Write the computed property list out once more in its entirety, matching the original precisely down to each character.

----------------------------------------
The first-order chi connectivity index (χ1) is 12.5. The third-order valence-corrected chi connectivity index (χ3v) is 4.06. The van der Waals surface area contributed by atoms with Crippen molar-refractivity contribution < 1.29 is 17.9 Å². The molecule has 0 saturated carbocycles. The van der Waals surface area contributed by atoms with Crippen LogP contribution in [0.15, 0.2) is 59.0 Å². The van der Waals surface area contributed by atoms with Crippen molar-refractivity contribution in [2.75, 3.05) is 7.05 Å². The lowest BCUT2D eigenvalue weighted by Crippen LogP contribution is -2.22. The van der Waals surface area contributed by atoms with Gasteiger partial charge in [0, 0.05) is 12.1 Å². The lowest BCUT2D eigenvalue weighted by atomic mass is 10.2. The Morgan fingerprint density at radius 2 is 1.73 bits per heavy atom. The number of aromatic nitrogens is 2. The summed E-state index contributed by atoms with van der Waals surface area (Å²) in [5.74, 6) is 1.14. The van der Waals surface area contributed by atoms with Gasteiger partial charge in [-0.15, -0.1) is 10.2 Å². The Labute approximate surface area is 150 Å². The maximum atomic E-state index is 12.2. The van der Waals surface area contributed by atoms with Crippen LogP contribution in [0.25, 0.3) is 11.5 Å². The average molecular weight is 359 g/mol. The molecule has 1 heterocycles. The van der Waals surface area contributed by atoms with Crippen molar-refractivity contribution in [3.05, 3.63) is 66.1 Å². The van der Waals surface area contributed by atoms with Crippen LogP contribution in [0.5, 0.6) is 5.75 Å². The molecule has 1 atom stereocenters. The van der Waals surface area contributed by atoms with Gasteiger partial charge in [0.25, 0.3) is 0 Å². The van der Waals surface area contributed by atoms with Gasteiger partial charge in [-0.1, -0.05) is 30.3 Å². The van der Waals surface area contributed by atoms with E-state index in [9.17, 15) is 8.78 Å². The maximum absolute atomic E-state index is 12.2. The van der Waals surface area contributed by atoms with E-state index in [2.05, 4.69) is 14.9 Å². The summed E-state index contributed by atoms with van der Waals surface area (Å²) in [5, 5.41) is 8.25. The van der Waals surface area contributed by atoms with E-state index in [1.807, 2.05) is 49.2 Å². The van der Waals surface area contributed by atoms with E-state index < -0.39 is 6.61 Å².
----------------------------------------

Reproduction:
The first-order chi connectivity index (χ1) is 12.5. The third-order valence-corrected chi connectivity index (χ3v) is 4.06. The van der Waals surface area contributed by atoms with Crippen molar-refractivity contribution < 1.29 is 17.9 Å². The molecule has 0 saturated carbocycles. The van der Waals surface area contributed by atoms with Crippen LogP contribution in [0.15, 0.2) is 59.0 Å². The van der Waals surface area contributed by atoms with Crippen molar-refractivity contribution in [2.75, 3.05) is 7.05 Å². The lowest BCUT2D eigenvalue weighted by Crippen LogP contribution is -2.22. The van der Waals surface area contributed by atoms with Gasteiger partial charge in [0, 0.05) is 12.1 Å². The lowest BCUT2D eigenvalue weighted by atomic mass is 10.2. The Morgan fingerprint density at radius 2 is 1.73 bits per heavy atom. The number of aromatic nitrogens is 2. The summed E-state index contributed by atoms with van der Waals surface area (Å²) in [5.74, 6) is 1.14. The van der Waals surface area contributed by atoms with Gasteiger partial charge in [-0.15, -0.1) is 10.2 Å². The Labute approximate surface area is 150 Å². The maximum atomic E-state index is 12.2. The van der Waals surface area contributed by atoms with Crippen LogP contribution in [0.25, 0.3) is 11.5 Å². The average molecular weight is 359 g/mol. The molecule has 1 heterocycles. The van der Waals surface area contributed by atoms with Crippen molar-refractivity contribution in [3.05, 3.63) is 66.1 Å². The van der Waals surface area contributed by atoms with Crippen LogP contribution in [0.5, 0.6) is 5.75 Å². The molecule has 1 atom stereocenters. The van der Waals surface area contributed by atoms with Gasteiger partial charge in [0.25, 0.3) is 0 Å². The van der Waals surface area contributed by atoms with Gasteiger partial charge in [-0.1, -0.05) is 30.3 Å². The van der Waals surface area contributed by atoms with E-state index in [9.17, 15) is 8.78 Å². The maximum absolute atomic E-state index is 12.2. The van der Waals surface area contributed by atoms with E-state index in [2.05, 4.69) is 14.9 Å². The summed E-state index contributed by atoms with van der Waals surface area (Å²) in [5, 5.41) is 8.25. The van der Waals surface area contributed by atoms with E-state index in [1.807, 2.05) is 49.2 Å². The van der Waals surface area contributed by atoms with E-state index < -0.39 is 6.61 Å².